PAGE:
Always store batteries in a drawer or cabinet that your pet doesn’t have access to at any time. Some cats and dogs are smart enough to open drawers and cabinets, so you may need to purchase child-proof devices that will lock your pets out of these unwelcome areas.

While battery ingestion is scary, the most important thing you can do for your pet is to take them in to see a veterinarian right away. VRC is proud to offer high-quality emergency care for pets in the Malvern, Pennsylvania, area. If your pet has ingested a battery, you should either go to or call VRC right away at 610-647-2950. One of our ER veterinarians will help your pet throughout the diagnosis and treatment process. Our emergency clinic is open 24 hours, seven days a week.

Tips for Sun Protection for Pets

Summer is here, and we are slathering on the sunscreen, but our pets spend a lot of time outside with us, too. What about them? VRC wants you to know how important sun protection for pets can be and how to keep them safe in the summer sun.

Sunscreen for Pets

Many pet owners are surprised to learn that their dogs and cats can get sunburns. However, our pets have skin just like we do, and that skin can only be protected by fur to an extent. If you are anticipating that your dog or cat will be out in the sun for extended periods of time, you should use pet-safe sunscreen on their skin.

Focus sunscreen application on the nose and ears, because these areas tend to have less fur and are more sensitive. Additionally, pets that have short hair, thin hair, no hair, or hair with little pigment are more likely to get sunburns, and therefore, these pets will need more sunscreen protection than some other pets may need. If you shave your pet, you will also want to make sure you protect the skin that is newly exposed to the sun. Avoid getting sunscreen in your pet’s eyes, however, as it can cause burning and irritation.

When it comes to applying sunscreen to your pet, you will want to make sure you get a pet-safe product. Many human sunscreens contain ingredients that can be toxic and cause gastrointestinal problems if they happen to be ingested by a pet. For these reasons, you don’t want to use a human sunscreen on your pet.

Instead, pet-safe sunscreens can be purchased. These sunscreens won’t contain zinc oxide, but they will help prevent sunburn. Look for a sunscreen that is fragrance-free and waterproof. A good sunscreen blocks both UVA and UVB rays and has an SPF of at least 15. A few of the more common pet sunscreens are Virbac Pet Guard Gel with Sunscreen, which is safe for both cats and dogs, and Doggles Pet Sunscreen, which can be used on dogs.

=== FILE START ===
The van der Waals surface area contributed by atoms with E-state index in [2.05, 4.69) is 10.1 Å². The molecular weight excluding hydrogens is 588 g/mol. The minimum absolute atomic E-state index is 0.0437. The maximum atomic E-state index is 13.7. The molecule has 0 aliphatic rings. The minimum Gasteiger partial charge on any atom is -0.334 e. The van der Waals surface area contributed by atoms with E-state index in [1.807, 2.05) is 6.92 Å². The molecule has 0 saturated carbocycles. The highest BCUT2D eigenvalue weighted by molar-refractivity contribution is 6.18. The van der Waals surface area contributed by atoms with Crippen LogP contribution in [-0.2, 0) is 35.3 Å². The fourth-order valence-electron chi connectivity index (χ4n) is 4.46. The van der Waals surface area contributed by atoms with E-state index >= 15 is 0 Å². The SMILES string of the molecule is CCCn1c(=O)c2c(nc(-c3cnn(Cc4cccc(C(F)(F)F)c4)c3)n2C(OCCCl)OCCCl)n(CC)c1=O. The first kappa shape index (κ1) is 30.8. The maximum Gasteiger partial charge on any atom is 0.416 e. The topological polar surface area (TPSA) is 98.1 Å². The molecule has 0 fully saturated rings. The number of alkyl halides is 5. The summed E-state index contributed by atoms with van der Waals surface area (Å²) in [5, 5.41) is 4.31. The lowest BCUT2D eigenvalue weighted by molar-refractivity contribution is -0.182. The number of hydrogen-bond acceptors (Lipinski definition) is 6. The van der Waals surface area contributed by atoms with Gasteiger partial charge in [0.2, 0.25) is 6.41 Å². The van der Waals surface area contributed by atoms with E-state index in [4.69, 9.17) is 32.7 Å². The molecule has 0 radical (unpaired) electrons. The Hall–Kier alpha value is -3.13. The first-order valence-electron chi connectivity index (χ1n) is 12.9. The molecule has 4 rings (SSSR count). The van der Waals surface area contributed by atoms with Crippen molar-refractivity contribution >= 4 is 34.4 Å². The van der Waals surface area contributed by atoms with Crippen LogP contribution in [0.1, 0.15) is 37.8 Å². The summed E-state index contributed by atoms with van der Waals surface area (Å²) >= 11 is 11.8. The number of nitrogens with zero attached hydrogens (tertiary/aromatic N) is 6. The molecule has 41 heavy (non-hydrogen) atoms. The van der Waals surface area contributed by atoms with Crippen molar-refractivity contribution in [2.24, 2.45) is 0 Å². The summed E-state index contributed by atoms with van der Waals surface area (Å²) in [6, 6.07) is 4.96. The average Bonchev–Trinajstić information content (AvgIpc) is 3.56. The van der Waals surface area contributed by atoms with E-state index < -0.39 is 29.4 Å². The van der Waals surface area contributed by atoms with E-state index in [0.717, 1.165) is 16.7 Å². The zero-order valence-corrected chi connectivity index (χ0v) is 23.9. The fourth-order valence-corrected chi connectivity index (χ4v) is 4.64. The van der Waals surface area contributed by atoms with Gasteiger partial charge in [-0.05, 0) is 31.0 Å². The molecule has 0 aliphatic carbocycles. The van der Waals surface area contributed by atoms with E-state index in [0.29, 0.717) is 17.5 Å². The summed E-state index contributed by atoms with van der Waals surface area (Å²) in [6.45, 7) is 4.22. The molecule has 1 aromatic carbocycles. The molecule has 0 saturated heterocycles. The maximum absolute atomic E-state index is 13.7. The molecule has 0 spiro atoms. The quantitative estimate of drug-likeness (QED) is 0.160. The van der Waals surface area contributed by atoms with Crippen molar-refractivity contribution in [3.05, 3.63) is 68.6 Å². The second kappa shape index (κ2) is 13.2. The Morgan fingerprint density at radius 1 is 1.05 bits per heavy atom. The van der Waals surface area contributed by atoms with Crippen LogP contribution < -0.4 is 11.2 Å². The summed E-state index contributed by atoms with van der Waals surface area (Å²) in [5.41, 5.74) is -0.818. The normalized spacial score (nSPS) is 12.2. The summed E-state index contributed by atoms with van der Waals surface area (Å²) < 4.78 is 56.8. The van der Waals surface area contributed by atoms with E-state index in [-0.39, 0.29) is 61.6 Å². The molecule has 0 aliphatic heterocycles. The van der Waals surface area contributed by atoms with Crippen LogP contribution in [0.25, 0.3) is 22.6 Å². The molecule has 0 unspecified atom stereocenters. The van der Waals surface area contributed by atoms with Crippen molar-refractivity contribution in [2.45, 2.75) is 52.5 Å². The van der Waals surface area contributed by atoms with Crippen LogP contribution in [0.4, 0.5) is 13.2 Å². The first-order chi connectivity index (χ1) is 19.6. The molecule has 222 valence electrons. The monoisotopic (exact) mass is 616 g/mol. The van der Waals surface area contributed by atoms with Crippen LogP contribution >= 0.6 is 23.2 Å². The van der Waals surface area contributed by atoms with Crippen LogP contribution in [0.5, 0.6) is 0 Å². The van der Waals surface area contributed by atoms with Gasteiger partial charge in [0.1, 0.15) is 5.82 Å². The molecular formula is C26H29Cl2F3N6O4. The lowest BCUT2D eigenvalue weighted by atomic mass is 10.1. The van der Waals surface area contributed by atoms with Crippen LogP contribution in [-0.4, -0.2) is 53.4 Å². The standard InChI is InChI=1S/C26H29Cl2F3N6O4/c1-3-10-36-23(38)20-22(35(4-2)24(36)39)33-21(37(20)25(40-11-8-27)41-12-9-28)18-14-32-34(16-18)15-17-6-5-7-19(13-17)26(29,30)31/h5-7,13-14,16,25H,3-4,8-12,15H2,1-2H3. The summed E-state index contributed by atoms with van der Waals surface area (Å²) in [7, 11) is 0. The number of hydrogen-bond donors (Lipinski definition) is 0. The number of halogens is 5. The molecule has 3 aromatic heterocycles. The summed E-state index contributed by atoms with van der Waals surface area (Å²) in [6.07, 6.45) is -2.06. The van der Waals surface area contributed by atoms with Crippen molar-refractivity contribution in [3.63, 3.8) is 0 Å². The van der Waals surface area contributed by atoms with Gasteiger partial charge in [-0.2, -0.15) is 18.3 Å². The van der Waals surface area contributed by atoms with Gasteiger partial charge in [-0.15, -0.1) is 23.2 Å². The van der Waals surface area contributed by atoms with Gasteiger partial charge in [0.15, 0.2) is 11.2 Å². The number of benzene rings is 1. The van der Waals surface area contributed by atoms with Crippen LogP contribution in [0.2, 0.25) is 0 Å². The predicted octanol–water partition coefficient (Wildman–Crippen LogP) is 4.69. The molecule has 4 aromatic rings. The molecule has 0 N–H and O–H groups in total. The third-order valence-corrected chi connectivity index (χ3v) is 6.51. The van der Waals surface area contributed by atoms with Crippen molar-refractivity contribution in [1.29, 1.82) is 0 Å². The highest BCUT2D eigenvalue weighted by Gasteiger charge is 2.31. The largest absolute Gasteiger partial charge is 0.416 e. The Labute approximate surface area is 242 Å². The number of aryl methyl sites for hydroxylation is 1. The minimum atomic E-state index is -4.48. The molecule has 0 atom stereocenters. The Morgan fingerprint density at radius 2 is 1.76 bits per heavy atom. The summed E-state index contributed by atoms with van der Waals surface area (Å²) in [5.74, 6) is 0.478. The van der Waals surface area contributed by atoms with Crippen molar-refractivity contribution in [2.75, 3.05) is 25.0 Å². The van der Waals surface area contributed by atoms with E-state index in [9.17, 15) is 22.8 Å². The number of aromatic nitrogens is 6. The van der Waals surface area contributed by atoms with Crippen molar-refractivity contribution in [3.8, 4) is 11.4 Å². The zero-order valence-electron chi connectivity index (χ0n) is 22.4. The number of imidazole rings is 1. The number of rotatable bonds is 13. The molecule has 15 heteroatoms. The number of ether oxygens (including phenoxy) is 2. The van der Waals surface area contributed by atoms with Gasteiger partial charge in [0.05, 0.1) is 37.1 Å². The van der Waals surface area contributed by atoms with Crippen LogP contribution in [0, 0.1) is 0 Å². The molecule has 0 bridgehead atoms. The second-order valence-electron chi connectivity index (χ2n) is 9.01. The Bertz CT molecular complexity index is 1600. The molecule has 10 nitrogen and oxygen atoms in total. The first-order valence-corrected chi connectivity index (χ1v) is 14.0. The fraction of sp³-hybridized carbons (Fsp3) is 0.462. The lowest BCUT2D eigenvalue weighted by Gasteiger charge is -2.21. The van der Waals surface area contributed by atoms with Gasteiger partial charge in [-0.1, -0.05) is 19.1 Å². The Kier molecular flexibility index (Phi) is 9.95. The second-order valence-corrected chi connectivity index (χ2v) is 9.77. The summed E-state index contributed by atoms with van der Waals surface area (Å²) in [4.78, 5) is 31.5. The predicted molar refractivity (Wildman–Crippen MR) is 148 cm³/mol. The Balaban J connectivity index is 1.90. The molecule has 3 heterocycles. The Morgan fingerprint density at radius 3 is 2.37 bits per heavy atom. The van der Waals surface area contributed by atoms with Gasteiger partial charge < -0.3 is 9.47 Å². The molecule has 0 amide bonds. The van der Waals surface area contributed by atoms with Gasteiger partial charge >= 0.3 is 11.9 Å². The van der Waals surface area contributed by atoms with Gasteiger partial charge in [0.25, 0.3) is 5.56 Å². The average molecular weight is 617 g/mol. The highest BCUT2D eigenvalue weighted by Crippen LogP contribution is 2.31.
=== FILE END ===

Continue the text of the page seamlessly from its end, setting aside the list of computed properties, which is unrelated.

Much like human sunscreen, pet sunscreens can be sprays, gels, or creams, so you may want to determine which product is going to be easier for you to apply to your pet based on their personality. You want to try to keep your pet from ingesting and inhaling the sunscreen the best you can. Sunscreens should be reapplied every three or four hours unless your dog is in the water, in which case you should reapply the sunscreen more frequently.

Sun Gear for Pets

If your pet isn’t going to respond well to sunscreen, you can get special attire for your pet to prevent sunburns. Solar-protective clothing ranging from eyewear to shirts to hats can help prevent problems for your dog or cat when they are out in the sun.

For pets that like to spend a lot of time outside in the summer, there are covers that can be placed on exercise pens that can prevent sunburns. They function like beach umbrellas that block the sun’s rays from hitting the skin.

Risks of Sun Exposure

The most immediate risk associated with sun exposure for our pets is sunburn. Much like humans, dogs and cats find sunburns to be painful, and they can also experience skin peeling. Severe sunburns can even lead to infections that are tricky to treat and extremely painful for your pet.

Skin cancer is also a problem for our furry friends. Using sunscreen is important to prevent damage to the skin from the sun that can lead to cancer. Skin cancer can be painful and life-threatening, so it is important that pet owners try their best to prevent sunburns in their pets.

Other Summer Weather Considerations

Sun protection is extremely important, but just because your pet is protected from the sun’s rays doesn’t mean that it isn’t at risk for heatstroke. Heatstroke is very dangerous for pets, and you need to make sure that your pet has access to shade and water if you are going to be outside in the heat for an extended period of time.